Nokia Deal Has Finally Closed
In conjunction with the earnings report, Microsoft announced that its acquisition of Nokia's Device and Service business has finally closed with an effective closing date of Friday, April 25. This came after the company announced the $7.2 billion bid for the phone unit of the Finnish company back in September of 2013.
While many analysts and industry insiders question the rationale behind the deal, Microsoft claims that the deal will boost its market share and the profitability of smart phones running on Windows. Even after the deal Microsoft will be dominated by operating systems and phones produced by Apple (NASDAQ:AAPL), Google (NASDAQ:GOOG) and Samsung.
To avoid head-on competition Microsoft will focus on smart phones in emerging markets, an area in which Nokia's market position was relatively strong after falling out of favor in developed markets.
With the acquisition Microsoft can avoid the development and marketing fees it paid to Nokia, being the owner now of the franchise. A Time article claims that profits on each smart phone could increase by a factor of four, while the unit is expected to report continued losses. Nokia's unit reported revenues of 10.7 billion Euro in 2013 which was down 29% on the year before, while reporting an operating loss equivalent to 5.5% of total revenue. Important to know is that the finalized deal does not include factories held by Nokia in India and Korea.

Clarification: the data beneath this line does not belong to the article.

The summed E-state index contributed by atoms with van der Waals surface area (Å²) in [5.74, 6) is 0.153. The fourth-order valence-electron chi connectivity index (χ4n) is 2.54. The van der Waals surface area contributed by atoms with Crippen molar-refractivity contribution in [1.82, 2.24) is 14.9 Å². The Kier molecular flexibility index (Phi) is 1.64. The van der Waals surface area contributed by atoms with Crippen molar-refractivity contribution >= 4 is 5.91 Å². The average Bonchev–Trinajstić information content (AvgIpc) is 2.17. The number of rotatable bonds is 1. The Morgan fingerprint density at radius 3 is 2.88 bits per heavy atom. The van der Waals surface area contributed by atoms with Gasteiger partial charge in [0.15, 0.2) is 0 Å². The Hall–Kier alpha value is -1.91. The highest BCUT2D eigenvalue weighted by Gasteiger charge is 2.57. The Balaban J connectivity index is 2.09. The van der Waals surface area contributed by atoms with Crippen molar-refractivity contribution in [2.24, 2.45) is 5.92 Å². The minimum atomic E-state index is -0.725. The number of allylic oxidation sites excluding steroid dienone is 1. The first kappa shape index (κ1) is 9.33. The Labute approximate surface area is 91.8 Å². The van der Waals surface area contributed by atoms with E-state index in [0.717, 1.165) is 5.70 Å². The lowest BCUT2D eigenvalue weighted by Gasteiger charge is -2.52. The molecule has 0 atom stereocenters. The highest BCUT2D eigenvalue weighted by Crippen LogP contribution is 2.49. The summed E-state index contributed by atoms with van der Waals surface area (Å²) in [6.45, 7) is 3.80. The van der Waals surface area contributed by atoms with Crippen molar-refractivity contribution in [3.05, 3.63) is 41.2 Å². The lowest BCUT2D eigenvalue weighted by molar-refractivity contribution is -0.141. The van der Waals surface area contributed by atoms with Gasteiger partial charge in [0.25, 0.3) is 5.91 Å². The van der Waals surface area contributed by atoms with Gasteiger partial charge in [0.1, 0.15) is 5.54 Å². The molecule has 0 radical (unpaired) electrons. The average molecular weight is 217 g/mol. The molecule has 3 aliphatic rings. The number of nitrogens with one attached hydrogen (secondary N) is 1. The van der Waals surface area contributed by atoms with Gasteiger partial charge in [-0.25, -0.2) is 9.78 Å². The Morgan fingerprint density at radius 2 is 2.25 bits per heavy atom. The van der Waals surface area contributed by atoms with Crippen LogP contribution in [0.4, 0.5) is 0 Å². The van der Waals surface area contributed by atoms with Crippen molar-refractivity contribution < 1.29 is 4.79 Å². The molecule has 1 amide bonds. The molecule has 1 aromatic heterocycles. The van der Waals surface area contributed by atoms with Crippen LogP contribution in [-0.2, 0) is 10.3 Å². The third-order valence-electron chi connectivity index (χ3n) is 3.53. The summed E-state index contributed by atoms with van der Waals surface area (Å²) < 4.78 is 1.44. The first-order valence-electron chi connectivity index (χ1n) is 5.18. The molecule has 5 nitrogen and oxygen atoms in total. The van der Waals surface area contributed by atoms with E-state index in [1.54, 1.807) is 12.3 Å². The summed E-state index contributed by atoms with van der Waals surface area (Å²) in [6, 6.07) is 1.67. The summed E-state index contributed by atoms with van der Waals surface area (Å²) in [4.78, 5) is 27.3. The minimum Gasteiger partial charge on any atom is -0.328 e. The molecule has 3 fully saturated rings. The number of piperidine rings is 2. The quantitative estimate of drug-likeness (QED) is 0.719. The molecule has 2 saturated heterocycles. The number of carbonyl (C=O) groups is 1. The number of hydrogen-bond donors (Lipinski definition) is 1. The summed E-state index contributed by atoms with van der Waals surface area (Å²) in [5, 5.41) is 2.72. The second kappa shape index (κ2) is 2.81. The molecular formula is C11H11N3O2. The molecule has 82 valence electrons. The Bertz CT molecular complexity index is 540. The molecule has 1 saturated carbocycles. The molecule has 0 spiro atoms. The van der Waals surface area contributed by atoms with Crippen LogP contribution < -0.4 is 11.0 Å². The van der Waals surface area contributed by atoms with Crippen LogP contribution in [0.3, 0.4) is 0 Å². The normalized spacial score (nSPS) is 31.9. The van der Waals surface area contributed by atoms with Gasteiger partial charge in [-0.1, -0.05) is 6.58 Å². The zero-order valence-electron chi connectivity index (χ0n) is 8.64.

As Microsoft has cut its Windows licensing fee to zero for mobile phones and tablets, other OEMs might be more inclined to run its software. The fact that Microsoft receives very little licensing revenues excluding Nokia results in relatively minor revenue risks for the company.
Takeaway For Investors
At current levels around $41 per share Microsoft commands a market valuation of roughly $338 billion. Excluding the net cash position of roughly $66 billion, operating assets are valued around $272 billion.
Given the reported numbers for the first three quarters of this year, revenues could come in around $86 billion for this year including the contribution of Nokia's business for little less than a quarter. Earnings are seen around $22-$23 billion. Based on these estimates the valuation of operating assets comes down to 3.2 times annual revenues and 12 times earnings.
Revenues could easily grow to $100 billion next year, although profit growth will undoubtedly trail revenue growth due to the dilutive effect of the Nokia transaction.
While the core-businesses will undoubtedly see pressure at some point in the future, the focus of Microsoft on the cloud and diversification efforts are to be applauded. A quick erosion of the hugely profitable core businesses might still hurt investors badly. However the increased focus on the future combined with strong growth in promising areas should mitigate this pressure in the long run.
So with Satya Nadella being the right person on the steering wheel investors have become enthusiastic again. With a quick erosion in the core businesses not being extremely likely at this point in time, investors are more confident about the company's future. Even if erosion hits the licensing business, the high margins might mitigate the impact of topline revenue declines on the bottom line.
Investors including myself have increased confidence that Nadella might just succeed in his ambitions to drive further earnings growth and reignite the company's growth prospects.